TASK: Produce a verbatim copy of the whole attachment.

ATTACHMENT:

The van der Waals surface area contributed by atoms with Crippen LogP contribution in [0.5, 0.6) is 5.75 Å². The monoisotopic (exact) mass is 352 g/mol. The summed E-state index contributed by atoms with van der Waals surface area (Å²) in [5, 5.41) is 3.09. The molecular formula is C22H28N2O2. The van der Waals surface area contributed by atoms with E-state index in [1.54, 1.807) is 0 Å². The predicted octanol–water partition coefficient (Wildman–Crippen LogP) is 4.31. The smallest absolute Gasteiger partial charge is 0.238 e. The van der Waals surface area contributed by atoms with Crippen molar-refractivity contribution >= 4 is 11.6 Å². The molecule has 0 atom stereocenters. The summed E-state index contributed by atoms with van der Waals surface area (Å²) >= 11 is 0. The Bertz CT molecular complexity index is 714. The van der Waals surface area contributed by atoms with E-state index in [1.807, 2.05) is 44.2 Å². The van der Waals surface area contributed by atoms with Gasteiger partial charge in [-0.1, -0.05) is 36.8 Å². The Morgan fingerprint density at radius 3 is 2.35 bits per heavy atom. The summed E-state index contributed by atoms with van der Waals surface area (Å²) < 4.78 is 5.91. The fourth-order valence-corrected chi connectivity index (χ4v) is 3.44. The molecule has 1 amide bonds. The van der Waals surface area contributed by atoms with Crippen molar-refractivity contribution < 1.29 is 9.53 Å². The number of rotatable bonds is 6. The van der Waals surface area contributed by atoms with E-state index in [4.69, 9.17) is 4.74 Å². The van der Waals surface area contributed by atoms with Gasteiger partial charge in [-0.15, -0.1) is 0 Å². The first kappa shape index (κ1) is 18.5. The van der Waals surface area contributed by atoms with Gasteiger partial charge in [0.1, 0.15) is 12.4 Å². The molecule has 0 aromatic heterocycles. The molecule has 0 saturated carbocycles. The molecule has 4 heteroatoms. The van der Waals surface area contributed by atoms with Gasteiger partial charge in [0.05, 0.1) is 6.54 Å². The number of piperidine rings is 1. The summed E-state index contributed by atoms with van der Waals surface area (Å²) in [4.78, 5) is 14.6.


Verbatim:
The van der Waals surface area contributed by atoms with Crippen LogP contribution in [0.5, 0.6) is 5.75 Å². The monoisotopic (exact) mass is 352 g/mol. The summed E-state index contributed by atoms with van der Waals surface area (Å²) in [5, 5.41) is 3.09. The molecular formula is C22H28N2O2. The van der Waals surface area contributed by atoms with E-state index in [1.54, 1.807) is 0 Å². The predicted octanol–water partition coefficient (Wildman–Crippen LogP) is 4.31. The smallest absolute Gasteiger partial charge is 0.238 e. The van der Waals surface area contributed by atoms with Crippen molar-refractivity contribution >= 4 is 11.6 Å². The molecule has 0 atom stereocenters. The summed E-state index contributed by atoms with van der Waals surface area (Å²) >= 11 is 0. The Bertz CT molecular complexity index is 714. The van der Waals surface area contributed by atoms with E-state index in [1.807, 2.05) is 44.2 Å². The van der Waals surface area contributed by atoms with Gasteiger partial charge in [-0.1, -0.05) is 36.8 Å². The Morgan fingerprint density at radius 3 is 2.35 bits per heavy atom. The summed E-state index contributed by atoms with van der Waals surface area (Å²) < 4.78 is 5.91. The fourth-order valence-corrected chi connectivity index (χ4v) is 3.44. The molecule has 1 amide bonds. The van der Waals surface area contributed by atoms with Crippen molar-refractivity contribution < 1.29 is 9.53 Å². The number of rotatable bonds is 6. The van der Waals surface area contributed by atoms with E-state index in [4.69, 9.17) is 4.74 Å². The van der Waals surface area contributed by atoms with Gasteiger partial charge in [-0.15, -0.1) is 0 Å². The first kappa shape index (κ1) is 18.5. The van der Waals surface area contributed by atoms with Gasteiger partial charge in [0.1, 0.15) is 12.4 Å². The molecule has 0 aromatic heterocycles. The molecule has 0 saturated carbocycles. The molecule has 4 heteroatoms. The van der Waals surface area contributed by atoms with Gasteiger partial charge in [0.05, 0.1) is 6.54 Å². The number of piperidine rings is 1. The summed E-state index contributed by atoms with van der Waals surface area (Å²) in [4.78, 5) is 14.6.